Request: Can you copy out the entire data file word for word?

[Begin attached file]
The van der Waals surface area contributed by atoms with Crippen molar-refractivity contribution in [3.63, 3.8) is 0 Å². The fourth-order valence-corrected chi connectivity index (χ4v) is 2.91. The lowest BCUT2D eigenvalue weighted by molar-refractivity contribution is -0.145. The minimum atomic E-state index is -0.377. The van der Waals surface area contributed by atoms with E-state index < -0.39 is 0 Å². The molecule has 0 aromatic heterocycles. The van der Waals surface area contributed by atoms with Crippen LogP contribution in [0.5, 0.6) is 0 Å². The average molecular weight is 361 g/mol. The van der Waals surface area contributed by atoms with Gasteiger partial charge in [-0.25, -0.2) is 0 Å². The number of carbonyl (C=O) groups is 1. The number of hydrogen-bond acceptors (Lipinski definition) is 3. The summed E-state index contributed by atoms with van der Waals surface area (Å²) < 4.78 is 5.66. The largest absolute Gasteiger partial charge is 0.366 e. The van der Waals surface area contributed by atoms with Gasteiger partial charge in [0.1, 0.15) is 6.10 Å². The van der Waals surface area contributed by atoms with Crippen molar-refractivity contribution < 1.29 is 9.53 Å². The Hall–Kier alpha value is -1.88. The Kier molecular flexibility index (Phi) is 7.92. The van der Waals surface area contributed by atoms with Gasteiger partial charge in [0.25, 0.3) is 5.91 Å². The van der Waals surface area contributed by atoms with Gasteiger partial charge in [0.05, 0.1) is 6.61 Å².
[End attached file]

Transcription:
The van der Waals surface area contributed by atoms with Crippen molar-refractivity contribution in [3.63, 3.8) is 0 Å². The fourth-order valence-corrected chi connectivity index (χ4v) is 2.91. The lowest BCUT2D eigenvalue weighted by molar-refractivity contribution is -0.145. The minimum atomic E-state index is -0.377. The van der Waals surface area contributed by atoms with E-state index < -0.39 is 0 Å². The molecule has 0 aromatic heterocycles. The van der Waals surface area contributed by atoms with Crippen LogP contribution in [0.5, 0.6) is 0 Å². The average molecular weight is 361 g/mol. The van der Waals surface area contributed by atoms with Gasteiger partial charge in [-0.25, -0.2) is 0 Å². The number of carbonyl (C=O) groups is 1. The number of hydrogen-bond acceptors (Lipinski definition) is 3. The summed E-state index contributed by atoms with van der Waals surface area (Å²) < 4.78 is 5.66. The largest absolute Gasteiger partial charge is 0.366 e. The van der Waals surface area contributed by atoms with Gasteiger partial charge in [0.1, 0.15) is 6.10 Å². The van der Waals surface area contributed by atoms with Crippen molar-refractivity contribution < 1.29 is 9.53 Å². The Hall–Kier alpha value is -1.88. The Kier molecular flexibility index (Phi) is 7.92. The van der Waals surface area contributed by atoms with Gasteiger partial charge in [0.25, 0.3) is 5.91 Å². The van der Waals surface area contributed by atoms with Gasteiger partial charge in [0.05, 0.1) is 6.61 Å².